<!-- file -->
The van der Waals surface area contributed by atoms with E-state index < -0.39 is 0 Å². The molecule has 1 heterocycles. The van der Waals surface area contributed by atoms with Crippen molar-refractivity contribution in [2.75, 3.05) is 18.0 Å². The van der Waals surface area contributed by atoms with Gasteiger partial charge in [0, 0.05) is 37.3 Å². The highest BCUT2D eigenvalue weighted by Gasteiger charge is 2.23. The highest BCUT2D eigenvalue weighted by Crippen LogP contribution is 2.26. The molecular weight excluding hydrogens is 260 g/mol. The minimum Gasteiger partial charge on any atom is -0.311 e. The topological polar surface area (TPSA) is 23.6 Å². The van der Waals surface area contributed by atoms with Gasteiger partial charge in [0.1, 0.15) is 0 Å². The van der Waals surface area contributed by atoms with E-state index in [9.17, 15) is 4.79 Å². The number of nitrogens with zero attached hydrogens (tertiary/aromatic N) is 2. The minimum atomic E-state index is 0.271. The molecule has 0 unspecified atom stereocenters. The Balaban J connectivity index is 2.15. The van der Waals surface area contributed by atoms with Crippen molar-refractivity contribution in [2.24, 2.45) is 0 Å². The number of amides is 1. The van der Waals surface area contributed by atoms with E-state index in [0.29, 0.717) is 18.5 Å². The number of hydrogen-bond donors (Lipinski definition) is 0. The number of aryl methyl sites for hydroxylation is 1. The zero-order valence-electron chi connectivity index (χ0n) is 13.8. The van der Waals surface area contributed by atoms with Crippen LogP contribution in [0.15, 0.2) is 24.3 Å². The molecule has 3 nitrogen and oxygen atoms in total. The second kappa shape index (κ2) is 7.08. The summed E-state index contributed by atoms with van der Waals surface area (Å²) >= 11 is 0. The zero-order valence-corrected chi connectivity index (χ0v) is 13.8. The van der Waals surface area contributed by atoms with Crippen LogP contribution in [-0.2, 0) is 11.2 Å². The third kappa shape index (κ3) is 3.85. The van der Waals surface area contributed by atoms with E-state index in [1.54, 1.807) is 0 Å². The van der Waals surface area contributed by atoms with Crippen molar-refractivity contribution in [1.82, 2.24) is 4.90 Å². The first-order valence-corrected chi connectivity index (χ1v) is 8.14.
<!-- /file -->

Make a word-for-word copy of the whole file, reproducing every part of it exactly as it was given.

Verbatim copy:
The van der Waals surface area contributed by atoms with E-state index < -0.39 is 0 Å². The molecule has 1 heterocycles. The van der Waals surface area contributed by atoms with Crippen molar-refractivity contribution in [2.75, 3.05) is 18.0 Å². The van der Waals surface area contributed by atoms with Gasteiger partial charge in [0, 0.05) is 37.3 Å². The highest BCUT2D eigenvalue weighted by Gasteiger charge is 2.23. The highest BCUT2D eigenvalue weighted by Crippen LogP contribution is 2.26. The molecular weight excluding hydrogens is 260 g/mol. The minimum Gasteiger partial charge on any atom is -0.311 e. The topological polar surface area (TPSA) is 23.6 Å². The van der Waals surface area contributed by atoms with Gasteiger partial charge in [0.1, 0.15) is 0 Å². The van der Waals surface area contributed by atoms with E-state index in [9.17, 15) is 4.79 Å². The number of nitrogens with zero attached hydrogens (tertiary/aromatic N) is 2. The minimum atomic E-state index is 0.271. The molecule has 0 unspecified atom stereocenters. The Balaban J connectivity index is 2.15. The van der Waals surface area contributed by atoms with Crippen molar-refractivity contribution in [2.24, 2.45) is 0 Å². The number of amides is 1. The van der Waals surface area contributed by atoms with E-state index in [0.29, 0.717) is 18.5 Å². The number of hydrogen-bond donors (Lipinski definition) is 0. The number of aryl methyl sites for hydroxylation is 1. The zero-order valence-electron chi connectivity index (χ0n) is 13.8. The van der Waals surface area contributed by atoms with Crippen LogP contribution in [0.15, 0.2) is 24.3 Å². The molecule has 3 nitrogen and oxygen atoms in total. The second kappa shape index (κ2) is 7.08. The summed E-state index contributed by atoms with van der Waals surface area (Å²) >= 11 is 0. The zero-order valence-corrected chi connectivity index (χ0v) is 13.8. The van der Waals surface area contributed by atoms with Crippen LogP contribution in [-0.2, 0) is 11.2 Å². The third kappa shape index (κ3) is 3.85. The van der Waals surface area contributed by atoms with E-state index in [1.54, 1.807) is 0 Å². The van der Waals surface area contributed by atoms with Crippen molar-refractivity contribution in [1.82, 2.24) is 4.90 Å². The first-order valence-corrected chi connectivity index (χ1v) is 8.14.